Hazardous Conditions is interesting because, against some decks, it really isn’t going to do a whole lot. Many of the creatures in the format are quite large, but at the same time Hazardous Conditions will be Plague Wind from time to time. It also helps sweep away smaller evasive creatures, which B/G has traditionally had problems with, though the color pair also has access to Highspire Artisan for additional defense. Another thing to consider with Hazardous Conditions is that it’s a perfectly fine play post-combat. If you have a couple creatures with +1/+1 counters and a Grizzly Bears, you can attack with them all. If your opponent blocks your Grizzly Bears with a 4/4 thinking they’ll force a trick from you, you get to kill that creature post-combat along with all their smaller creatures. Not bad at all.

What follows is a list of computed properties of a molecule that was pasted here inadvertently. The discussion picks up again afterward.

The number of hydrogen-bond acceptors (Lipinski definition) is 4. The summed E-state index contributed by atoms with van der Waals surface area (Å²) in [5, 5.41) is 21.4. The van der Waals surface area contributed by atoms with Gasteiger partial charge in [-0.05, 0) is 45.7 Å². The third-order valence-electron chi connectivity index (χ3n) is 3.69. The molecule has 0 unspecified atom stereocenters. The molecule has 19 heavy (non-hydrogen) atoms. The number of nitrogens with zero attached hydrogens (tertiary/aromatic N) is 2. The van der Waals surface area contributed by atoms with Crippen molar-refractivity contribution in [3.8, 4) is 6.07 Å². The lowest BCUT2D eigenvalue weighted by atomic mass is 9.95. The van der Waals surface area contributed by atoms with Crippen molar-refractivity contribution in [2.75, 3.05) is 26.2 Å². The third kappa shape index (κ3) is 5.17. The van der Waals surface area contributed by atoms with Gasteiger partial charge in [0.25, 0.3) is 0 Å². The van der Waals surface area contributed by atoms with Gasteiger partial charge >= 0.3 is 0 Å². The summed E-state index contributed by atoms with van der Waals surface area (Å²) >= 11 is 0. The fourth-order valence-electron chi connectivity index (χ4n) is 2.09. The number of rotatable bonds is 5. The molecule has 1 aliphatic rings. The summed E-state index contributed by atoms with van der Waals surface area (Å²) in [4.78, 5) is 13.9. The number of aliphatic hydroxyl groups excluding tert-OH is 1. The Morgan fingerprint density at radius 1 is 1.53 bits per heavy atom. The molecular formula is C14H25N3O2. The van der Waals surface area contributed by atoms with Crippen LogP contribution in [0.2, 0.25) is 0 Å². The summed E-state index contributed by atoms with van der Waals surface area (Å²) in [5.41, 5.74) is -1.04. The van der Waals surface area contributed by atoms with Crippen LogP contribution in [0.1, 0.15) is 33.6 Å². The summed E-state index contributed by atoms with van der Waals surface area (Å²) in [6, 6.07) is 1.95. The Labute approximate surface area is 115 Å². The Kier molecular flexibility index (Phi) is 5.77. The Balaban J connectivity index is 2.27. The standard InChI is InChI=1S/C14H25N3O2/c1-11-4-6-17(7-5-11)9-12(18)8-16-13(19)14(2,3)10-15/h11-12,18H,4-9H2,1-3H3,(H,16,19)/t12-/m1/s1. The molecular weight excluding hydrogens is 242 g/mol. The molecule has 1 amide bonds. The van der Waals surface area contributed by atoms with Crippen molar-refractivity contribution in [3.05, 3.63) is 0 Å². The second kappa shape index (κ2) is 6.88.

If you do care about +1/+1 counters, then you are likely getting the bulk of them attached to your fabricate creatures. This is important because many of the good black commons care about having artifacts and if you’re relying on your fabricate creatures for both artifact count and +1/+1 counters then you’re going to have a lot of friction in-game. This isn’t even to mention drawing future cards that care about the previous choice you’ve made. If you draw a Foundry Screecher later and chose a counter, it’ll feel pretty bad, and the reverse is true if you instead draw an Armorcraft Judge. I think the main solution will be to stay away from some of those black artifacts-matter cards that are super aggressive. The other black color pairs will likely be taking them early anyways, and you don’t want to be fighting over a subtheme for your deck when you won’t be able to get any good cards for it with your mid-to-late picks during the draft.